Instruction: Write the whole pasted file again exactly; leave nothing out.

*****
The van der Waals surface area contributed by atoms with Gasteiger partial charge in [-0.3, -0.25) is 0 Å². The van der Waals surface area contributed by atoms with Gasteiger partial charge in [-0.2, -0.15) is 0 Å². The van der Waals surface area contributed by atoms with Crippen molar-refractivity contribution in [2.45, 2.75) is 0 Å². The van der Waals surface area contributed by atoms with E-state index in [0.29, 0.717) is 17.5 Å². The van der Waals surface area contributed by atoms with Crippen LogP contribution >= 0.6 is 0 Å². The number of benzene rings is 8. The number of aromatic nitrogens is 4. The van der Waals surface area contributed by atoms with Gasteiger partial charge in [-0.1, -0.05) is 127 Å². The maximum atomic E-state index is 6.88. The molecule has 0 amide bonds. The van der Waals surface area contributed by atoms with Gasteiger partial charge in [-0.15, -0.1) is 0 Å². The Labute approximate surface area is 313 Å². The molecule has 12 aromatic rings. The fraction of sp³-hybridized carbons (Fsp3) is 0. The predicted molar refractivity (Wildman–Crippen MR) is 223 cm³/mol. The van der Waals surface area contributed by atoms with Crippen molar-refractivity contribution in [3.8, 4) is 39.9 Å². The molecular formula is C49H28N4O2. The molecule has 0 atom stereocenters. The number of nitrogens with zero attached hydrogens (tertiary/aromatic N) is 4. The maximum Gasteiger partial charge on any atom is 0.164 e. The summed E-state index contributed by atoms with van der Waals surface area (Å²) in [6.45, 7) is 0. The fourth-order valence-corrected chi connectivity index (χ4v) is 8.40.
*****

The van der Waals surface area contributed by atoms with Gasteiger partial charge in [-0.3, -0.25) is 0 Å². The van der Waals surface area contributed by atoms with Gasteiger partial charge in [-0.2, -0.15) is 0 Å². The van der Waals surface area contributed by atoms with Crippen molar-refractivity contribution in [2.45, 2.75) is 0 Å². The van der Waals surface area contributed by atoms with E-state index in [0.29, 0.717) is 17.5 Å². The van der Waals surface area contributed by atoms with Crippen LogP contribution >= 0.6 is 0 Å². The number of benzene rings is 8. The number of aromatic nitrogens is 4. The van der Waals surface area contributed by atoms with Gasteiger partial charge in [-0.1, -0.05) is 127 Å². The maximum atomic E-state index is 6.88. The molecule has 0 amide bonds. The van der Waals surface area contributed by atoms with Gasteiger partial charge in [-0.15, -0.1) is 0 Å². The Labute approximate surface area is 313 Å². The molecule has 12 aromatic rings. The fraction of sp³-hybridized carbons (Fsp3) is 0. The predicted molar refractivity (Wildman–Crippen MR) is 223 cm³/mol. The van der Waals surface area contributed by atoms with Crippen molar-refractivity contribution in [3.8, 4) is 39.9 Å². The molecular formula is C49H28N4O2. The molecule has 0 atom stereocenters. The number of nitrogens with zero attached hydrogens (tertiary/aromatic N) is 4. The maximum Gasteiger partial charge on any atom is 0.164 e. The summed E-state index contributed by atoms with van der Waals surface area (Å²) in [6.45, 7) is 0. The fourth-order valence-corrected chi connectivity index (χ4v) is 8.40.